Sunday, January 28, 2018

My Questionable Sense of Humour

Anyone who knows me well will be all too familiar with the kind of jokes I throw out there. Your blank stares and pitying sighs notwithstanding, I know that y'all truly appreciate them and wish to encourage me in my quest for the perfect knee-slapper. My favourite part is the delayed reaction as what I've just said percolates through and you realize that, “Hey, he's trying to be funny.” I live for it.
I suppose it may have something to do with the gypsy existence I led for the first part of my life. Our family moved around a fair bit thanks to my dad's government job, and the longest we stayed anywhere was about four years. This meant that I was frequently the new kid in town and had to figure out ways to make contact with like-minded individuals. A good joke is sometimes an excellent ice-breaker, and I made a point of collecting a few favourites to drop into conversations. The main problem with this approach is that, after I had thrown down some of my best stuff, all too often I would be rewarded with some sort of “Little Johnny” joke; contrived, filthy, and seldom funny. Worse yet, a grossly racist and sexist “Rastus” or blonde joke. It was through repeated disappointments that I came up with a few short one-liners that were so weird that only the most discerning individual would attempt to respond. Most people would just chuckle uncomfortably and begin to sidle away.
I met a kindred spirit this way when Curt, who I had only just met, said, “I saw the Buddha running a hot-dog stand, so I said, 'Make me one with everything.'” And we were off. We pulled together some exceedingly odd “Finder” jokes and generally made nuisances of ourselves honing them carefully for maximum effect. Example: Jean-Paul Sartre sat down at a café. When the waiter asked if he'd like anything, he responded, “I think not.” Then disappeared. (I told that one wrong for an embarrassingly long time.)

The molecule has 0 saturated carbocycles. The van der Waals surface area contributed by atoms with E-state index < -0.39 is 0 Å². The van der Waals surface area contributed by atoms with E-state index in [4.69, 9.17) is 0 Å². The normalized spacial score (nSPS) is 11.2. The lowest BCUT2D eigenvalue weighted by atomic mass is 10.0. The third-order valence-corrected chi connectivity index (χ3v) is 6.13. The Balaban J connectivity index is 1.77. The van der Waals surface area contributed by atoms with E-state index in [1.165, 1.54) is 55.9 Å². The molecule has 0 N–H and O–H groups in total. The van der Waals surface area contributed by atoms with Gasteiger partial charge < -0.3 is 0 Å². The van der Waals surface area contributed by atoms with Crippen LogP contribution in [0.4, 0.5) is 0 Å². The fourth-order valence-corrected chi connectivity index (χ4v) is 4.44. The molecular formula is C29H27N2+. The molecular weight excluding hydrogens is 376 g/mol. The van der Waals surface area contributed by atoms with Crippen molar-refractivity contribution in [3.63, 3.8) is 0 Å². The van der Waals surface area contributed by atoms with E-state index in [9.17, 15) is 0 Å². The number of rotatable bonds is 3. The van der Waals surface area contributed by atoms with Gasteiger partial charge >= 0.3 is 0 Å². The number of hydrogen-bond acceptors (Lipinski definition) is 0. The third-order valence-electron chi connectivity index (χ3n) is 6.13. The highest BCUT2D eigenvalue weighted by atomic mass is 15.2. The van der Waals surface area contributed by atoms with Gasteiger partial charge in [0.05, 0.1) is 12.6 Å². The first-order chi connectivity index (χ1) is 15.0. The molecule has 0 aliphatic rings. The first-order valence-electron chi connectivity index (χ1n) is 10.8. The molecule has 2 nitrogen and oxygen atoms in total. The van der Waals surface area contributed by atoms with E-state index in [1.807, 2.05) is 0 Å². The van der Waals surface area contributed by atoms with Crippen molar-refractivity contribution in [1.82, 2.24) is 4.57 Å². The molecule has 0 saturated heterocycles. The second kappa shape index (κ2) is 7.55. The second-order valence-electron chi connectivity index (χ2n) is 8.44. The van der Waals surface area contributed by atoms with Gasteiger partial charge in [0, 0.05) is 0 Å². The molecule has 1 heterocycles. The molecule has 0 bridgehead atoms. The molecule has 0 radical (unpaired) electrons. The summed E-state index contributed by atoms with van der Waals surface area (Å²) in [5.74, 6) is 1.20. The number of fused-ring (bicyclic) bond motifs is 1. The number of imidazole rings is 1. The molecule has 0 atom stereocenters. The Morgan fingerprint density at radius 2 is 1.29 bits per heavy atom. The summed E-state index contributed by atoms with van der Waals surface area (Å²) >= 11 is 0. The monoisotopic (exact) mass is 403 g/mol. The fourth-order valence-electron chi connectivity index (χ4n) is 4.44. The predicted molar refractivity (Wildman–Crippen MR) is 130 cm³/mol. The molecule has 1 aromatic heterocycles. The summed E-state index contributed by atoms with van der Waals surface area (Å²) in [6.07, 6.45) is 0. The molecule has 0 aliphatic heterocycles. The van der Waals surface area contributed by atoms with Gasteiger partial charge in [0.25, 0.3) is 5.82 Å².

Once, I said to a guy at the bar, “ You know what the white stuff is in chicken shit?... It's still chicken shit.” His response took me somewhat aback. “ Actually, it's uric acid,” he said, and explained in exquisite detail the excretory functions of birds and their differences from mammals. I knew that this was someone I could spend some time with.
So the next time I drop one of my painfully convoluted puns into the conversation, stopping it cold, I'm just on the lookout for a connection.

Sunday, January 14, 2018

Over the years, the question has come up surprisingly frequently, “So, how do you size a ring? Do you, like, stretch it or something?”
No, we usually don’t stretch them, although very occasionally will stretch a plain band up by a tiny amount. It is risky and makes the ring thinner, so we’d prefer not to.
No, what we do is, generally, cut the ring and either remove enough material to size it down, or add enough material to size it up. The length of material necessary to raise or lower the size is just over 2.5mm per, or the thickness of two dimes. When asked what we do with the gold that we cut out of down-sized rings, this number will help to reassure customers that we’re not making out like bandits on each sizing; most of the cost of sizing is in the labour. It takes time to do it right.